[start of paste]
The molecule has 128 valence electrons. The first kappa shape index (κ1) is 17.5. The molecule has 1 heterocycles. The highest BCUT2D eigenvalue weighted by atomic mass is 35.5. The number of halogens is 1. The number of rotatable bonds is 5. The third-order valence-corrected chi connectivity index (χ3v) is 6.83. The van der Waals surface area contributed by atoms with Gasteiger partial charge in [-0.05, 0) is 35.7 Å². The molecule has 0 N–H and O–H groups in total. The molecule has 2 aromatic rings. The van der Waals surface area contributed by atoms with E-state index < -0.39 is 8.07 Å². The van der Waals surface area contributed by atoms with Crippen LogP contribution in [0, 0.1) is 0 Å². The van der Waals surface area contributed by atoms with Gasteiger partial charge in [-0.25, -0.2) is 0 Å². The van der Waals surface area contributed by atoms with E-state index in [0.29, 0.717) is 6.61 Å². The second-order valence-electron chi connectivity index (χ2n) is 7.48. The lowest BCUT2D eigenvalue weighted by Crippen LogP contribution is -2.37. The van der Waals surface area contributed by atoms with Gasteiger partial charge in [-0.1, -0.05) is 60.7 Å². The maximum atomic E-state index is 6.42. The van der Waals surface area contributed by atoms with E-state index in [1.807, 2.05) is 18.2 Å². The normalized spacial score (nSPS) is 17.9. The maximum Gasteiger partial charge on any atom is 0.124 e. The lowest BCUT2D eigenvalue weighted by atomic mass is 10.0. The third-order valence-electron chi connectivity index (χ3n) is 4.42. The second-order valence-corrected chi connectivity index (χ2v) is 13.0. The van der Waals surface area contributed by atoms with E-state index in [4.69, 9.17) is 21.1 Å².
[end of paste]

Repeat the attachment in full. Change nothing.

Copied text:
The molecule has 128 valence electrons. The first kappa shape index (κ1) is 17.5. The molecule has 1 heterocycles. The highest BCUT2D eigenvalue weighted by atomic mass is 35.5. The number of halogens is 1. The number of rotatable bonds is 5. The third-order valence-corrected chi connectivity index (χ3v) is 6.83. The van der Waals surface area contributed by atoms with Gasteiger partial charge in [-0.05, 0) is 35.7 Å². The molecule has 0 N–H and O–H groups in total. The molecule has 2 aromatic rings. The van der Waals surface area contributed by atoms with E-state index < -0.39 is 8.07 Å². The van der Waals surface area contributed by atoms with Crippen LogP contribution in [0, 0.1) is 0 Å². The van der Waals surface area contributed by atoms with Gasteiger partial charge in [-0.25, -0.2) is 0 Å². The van der Waals surface area contributed by atoms with E-state index in [0.29, 0.717) is 6.61 Å². The second-order valence-electron chi connectivity index (χ2n) is 7.48. The lowest BCUT2D eigenvalue weighted by Crippen LogP contribution is -2.37. The van der Waals surface area contributed by atoms with Gasteiger partial charge in [-0.1, -0.05) is 60.7 Å². The maximum atomic E-state index is 6.42. The van der Waals surface area contributed by atoms with E-state index in [1.807, 2.05) is 18.2 Å². The normalized spacial score (nSPS) is 17.9. The maximum Gasteiger partial charge on any atom is 0.124 e. The lowest BCUT2D eigenvalue weighted by atomic mass is 10.0. The third-order valence-electron chi connectivity index (χ3n) is 4.42. The second-order valence-corrected chi connectivity index (χ2v) is 13.0. The van der Waals surface area contributed by atoms with E-state index in [4.69, 9.17) is 21.1 Å².